JUST ME :: and a stack of blank pages

Wednesday, April 16, 2014

Winter is coming

W&N watercolour on Bockingford 300gsm

The first signs of winter are already showing amongst the bluegum trees on our smallholding (Tarlton, Gauteng, South Africa). Yellow grass, fallen leaves and longer shadows accompany me as I take my (now cold) early morning walks. The lizards and snakes have all but disappeared or only come out much later in the day as it warms up. Even the birds seem to be more quiet, preferring to sit in the top branches of some dead trees, basking in the early morning sun and warming up before taking on the day.


Wednesday, April 9, 2014

The road to a friend's farm

W&N watercolour on Bockingford 300gsm

Two years ago I visited a friend in Tarlton and sketched the road leading to their farm (above). When I visited them again this past weekend, I noticed a few changes along the road and decided to sketch it again (below).

W&N watercolour on Bockingford 300gsm


Friday, April 4, 2014

No. 51

Another quick watercolour sketch in one of my Moleskine watercolour sketch-books - 8" x 5" (21cm x 12cm). It seems like I was going through a green and blue period when I did these...


Monday, March 31, 2014

No. 52

The 52nd sketch in one my Moleskine 200gsm sketch-book - 8" x 5" (21cm x 12cm).

I have several Moleskine watercolour sketchbooks in this size and then I have a few that are A4 size (12" x 8") - the 200gsm paper is lovely to work with and doesn't bleed through to the back at all.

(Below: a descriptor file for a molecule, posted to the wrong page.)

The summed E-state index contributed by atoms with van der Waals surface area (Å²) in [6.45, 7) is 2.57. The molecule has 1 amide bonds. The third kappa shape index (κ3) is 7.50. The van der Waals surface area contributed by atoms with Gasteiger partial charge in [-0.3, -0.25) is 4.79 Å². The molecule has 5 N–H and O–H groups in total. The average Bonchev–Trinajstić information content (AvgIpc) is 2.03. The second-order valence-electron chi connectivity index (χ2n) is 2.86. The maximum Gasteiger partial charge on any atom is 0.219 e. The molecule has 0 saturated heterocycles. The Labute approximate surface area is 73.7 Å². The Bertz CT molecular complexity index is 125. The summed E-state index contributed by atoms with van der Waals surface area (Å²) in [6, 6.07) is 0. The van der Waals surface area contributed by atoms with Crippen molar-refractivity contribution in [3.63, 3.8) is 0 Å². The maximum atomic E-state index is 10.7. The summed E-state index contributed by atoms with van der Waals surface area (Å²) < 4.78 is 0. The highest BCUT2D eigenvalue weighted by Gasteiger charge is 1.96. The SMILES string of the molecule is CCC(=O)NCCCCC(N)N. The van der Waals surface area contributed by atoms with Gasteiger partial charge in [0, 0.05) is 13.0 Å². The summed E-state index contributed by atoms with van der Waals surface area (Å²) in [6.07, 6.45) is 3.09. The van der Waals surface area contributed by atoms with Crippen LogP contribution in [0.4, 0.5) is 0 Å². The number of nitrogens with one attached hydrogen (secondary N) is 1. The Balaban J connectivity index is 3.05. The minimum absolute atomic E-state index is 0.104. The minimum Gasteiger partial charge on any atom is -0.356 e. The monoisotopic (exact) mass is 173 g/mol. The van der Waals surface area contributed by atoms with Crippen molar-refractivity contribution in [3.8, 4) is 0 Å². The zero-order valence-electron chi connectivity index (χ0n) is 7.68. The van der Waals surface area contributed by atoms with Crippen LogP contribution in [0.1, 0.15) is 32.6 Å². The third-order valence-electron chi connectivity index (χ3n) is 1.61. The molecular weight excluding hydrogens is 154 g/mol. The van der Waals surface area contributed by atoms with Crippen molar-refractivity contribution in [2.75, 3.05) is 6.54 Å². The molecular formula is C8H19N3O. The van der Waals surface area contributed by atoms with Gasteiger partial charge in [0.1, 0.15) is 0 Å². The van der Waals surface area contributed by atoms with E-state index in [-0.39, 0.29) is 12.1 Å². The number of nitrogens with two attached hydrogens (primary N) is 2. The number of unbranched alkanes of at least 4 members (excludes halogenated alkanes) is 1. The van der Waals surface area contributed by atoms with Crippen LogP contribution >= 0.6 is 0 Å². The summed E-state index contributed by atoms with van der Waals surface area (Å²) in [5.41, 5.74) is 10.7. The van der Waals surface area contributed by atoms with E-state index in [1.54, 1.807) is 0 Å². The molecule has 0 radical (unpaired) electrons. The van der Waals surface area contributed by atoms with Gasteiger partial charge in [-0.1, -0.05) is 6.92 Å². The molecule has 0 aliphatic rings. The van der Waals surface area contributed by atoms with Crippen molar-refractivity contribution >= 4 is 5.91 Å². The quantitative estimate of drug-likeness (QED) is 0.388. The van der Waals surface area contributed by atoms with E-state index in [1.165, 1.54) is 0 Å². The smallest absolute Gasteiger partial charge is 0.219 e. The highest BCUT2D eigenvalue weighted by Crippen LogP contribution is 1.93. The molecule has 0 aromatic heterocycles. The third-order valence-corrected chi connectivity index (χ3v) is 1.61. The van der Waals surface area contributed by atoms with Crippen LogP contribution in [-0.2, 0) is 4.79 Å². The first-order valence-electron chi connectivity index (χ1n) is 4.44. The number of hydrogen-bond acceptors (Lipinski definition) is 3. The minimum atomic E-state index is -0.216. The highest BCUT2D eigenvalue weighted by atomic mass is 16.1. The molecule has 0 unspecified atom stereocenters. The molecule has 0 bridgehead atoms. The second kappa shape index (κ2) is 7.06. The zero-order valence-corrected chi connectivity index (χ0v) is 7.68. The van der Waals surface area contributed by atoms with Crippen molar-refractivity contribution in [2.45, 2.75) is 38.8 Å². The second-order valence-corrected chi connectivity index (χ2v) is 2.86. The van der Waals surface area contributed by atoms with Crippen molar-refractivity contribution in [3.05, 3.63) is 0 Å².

Wednesday, March 26, 2014

No. 53

The 53rd sketch in my Moleskine 200gsm sketch-book - 8" x 5" (21cm x 12cm).

I just love these small Moleskine watercolour sketch-books. They have lovely 200gsm paper and are so easy to pack and are great for pencil, pen or watercolours.


Tuesday, March 25, 2014

Walking home

W&N watercolour on Bockingford 300gsm

A familiar scene in our area - locals taking a short-cut on their way back from shopping at the local café.


Monday, March 24, 2014

Magalies River

With all the rain we've been having, the Magalies River is in full flow, winding its way down to Hartebeespoort Dam in the NorthWest Province (South Africa), where they have all the sluices open to release some of the water.

W&N watercolour on smooth cardboard, very similar to Yuppo


Sunday, March 23, 2014

Blue gums. The first light of day

W&N watercolour on Bockingford 300gsm 

The first light of day sweeps across some blue gums (Eucalyptus) on our smallholding


Tuesday, March 18, 2014

Balmy autumn days

"Now Autumn's fire burns slowly along the woods, And day by day the dead leaves fall and melt."
- William Allingham

W&N watercolour in my Moleskine 200gsm Nature Journal

Balmy autumn days and the landscape is softly turning yellow, heralding that winter is close.


Thursday, March 13, 2014

The promise of things to come

W&N watercolour on Bockingford 300gsm 

There is a chilly whisper in the breeze reminding us that winter will soon be here. We’ve really had a cold and rainy past two weeks here in Tarlton (South Africa), but today the sun is shining brightly, the temperature is in the middle 20C’s and it’s now turning into that blissful time of year when it’s a joy to be outside in nature before we settle indoors to sit out the winter.

I’ll be somewhere outside,
soaking up those last few rays 
of autumn sun…

what are you up to?


Sunday, March 9, 2014

A familiar South African sight

W&N watercolour on Bockingford 300gsm – ©Maree Clarkson 

A few centuries ago, farmers and the people of Southern Africa extensively used thorn trees or branches to safely house their cattle and protect their properties, but since the advent of Barbed wire fencing in the early 20th century, first erected by the English during the first South African Boer War to restrict the Boers to a certain area, it has become a very familiar sight in South Africa.